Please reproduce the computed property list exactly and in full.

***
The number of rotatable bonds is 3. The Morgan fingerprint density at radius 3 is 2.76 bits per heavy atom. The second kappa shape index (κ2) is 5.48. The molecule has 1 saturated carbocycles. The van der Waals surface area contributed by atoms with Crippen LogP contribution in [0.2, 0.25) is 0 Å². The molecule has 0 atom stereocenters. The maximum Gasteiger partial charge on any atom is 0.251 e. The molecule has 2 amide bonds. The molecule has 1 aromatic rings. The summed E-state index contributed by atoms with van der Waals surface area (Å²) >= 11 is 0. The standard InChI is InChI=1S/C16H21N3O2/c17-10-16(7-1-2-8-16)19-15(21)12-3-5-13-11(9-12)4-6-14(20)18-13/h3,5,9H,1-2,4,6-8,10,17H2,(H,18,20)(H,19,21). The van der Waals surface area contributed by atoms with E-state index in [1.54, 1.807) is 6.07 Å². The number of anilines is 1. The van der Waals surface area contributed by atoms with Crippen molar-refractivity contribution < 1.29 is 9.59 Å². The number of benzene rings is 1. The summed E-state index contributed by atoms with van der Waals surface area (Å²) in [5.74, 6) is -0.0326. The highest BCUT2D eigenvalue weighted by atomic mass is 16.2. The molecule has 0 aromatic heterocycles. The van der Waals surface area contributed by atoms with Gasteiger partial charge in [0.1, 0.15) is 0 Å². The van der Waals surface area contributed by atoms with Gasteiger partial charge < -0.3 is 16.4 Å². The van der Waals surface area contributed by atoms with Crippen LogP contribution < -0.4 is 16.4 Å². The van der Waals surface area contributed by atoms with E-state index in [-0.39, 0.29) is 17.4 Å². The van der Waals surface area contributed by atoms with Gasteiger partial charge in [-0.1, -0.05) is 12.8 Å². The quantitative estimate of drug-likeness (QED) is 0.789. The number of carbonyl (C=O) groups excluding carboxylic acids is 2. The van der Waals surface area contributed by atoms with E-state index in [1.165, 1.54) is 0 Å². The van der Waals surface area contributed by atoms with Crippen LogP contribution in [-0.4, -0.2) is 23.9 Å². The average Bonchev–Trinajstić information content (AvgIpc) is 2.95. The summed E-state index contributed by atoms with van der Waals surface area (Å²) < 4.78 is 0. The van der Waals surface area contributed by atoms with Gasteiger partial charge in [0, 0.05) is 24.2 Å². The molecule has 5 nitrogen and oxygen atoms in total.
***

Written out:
The number of rotatable bonds is 3. The Morgan fingerprint density at radius 3 is 2.76 bits per heavy atom. The second kappa shape index (κ2) is 5.48. The molecule has 1 saturated carbocycles. The van der Waals surface area contributed by atoms with Crippen LogP contribution in [0.2, 0.25) is 0 Å². The molecule has 0 atom stereocenters. The maximum Gasteiger partial charge on any atom is 0.251 e. The molecule has 2 amide bonds. The molecule has 1 aromatic rings. The summed E-state index contributed by atoms with van der Waals surface area (Å²) >= 11 is 0. The standard InChI is InChI=1S/C16H21N3O2/c17-10-16(7-1-2-8-16)19-15(21)12-3-5-13-11(9-12)4-6-14(20)18-13/h3,5,9H,1-2,4,6-8,10,17H2,(H,18,20)(H,19,21). The van der Waals surface area contributed by atoms with E-state index in [1.54, 1.807) is 6.07 Å². The number of anilines is 1. The van der Waals surface area contributed by atoms with Crippen molar-refractivity contribution < 1.29 is 9.59 Å². The number of benzene rings is 1. The summed E-state index contributed by atoms with van der Waals surface area (Å²) in [5.74, 6) is -0.0326. The highest BCUT2D eigenvalue weighted by atomic mass is 16.2. The molecule has 0 aromatic heterocycles. The van der Waals surface area contributed by atoms with Gasteiger partial charge in [0.1, 0.15) is 0 Å². The van der Waals surface area contributed by atoms with Gasteiger partial charge < -0.3 is 16.4 Å². The van der Waals surface area contributed by atoms with Crippen LogP contribution < -0.4 is 16.4 Å². The van der Waals surface area contributed by atoms with E-state index in [-0.39, 0.29) is 17.4 Å². The van der Waals surface area contributed by atoms with Gasteiger partial charge in [-0.1, -0.05) is 12.8 Å². The quantitative estimate of drug-likeness (QED) is 0.789. The number of carbonyl (C=O) groups excluding carboxylic acids is 2. The van der Waals surface area contributed by atoms with E-state index in [1.165, 1.54) is 0 Å². The van der Waals surface area contributed by atoms with Crippen LogP contribution in [-0.4, -0.2) is 23.9 Å². The average Bonchev–Trinajstić information content (AvgIpc) is 2.95. The summed E-state index contributed by atoms with van der Waals surface area (Å²) < 4.78 is 0. The van der Waals surface area contributed by atoms with Gasteiger partial charge in [0, 0.05) is 24.2 Å². The molecule has 5 nitrogen and oxygen atoms in total.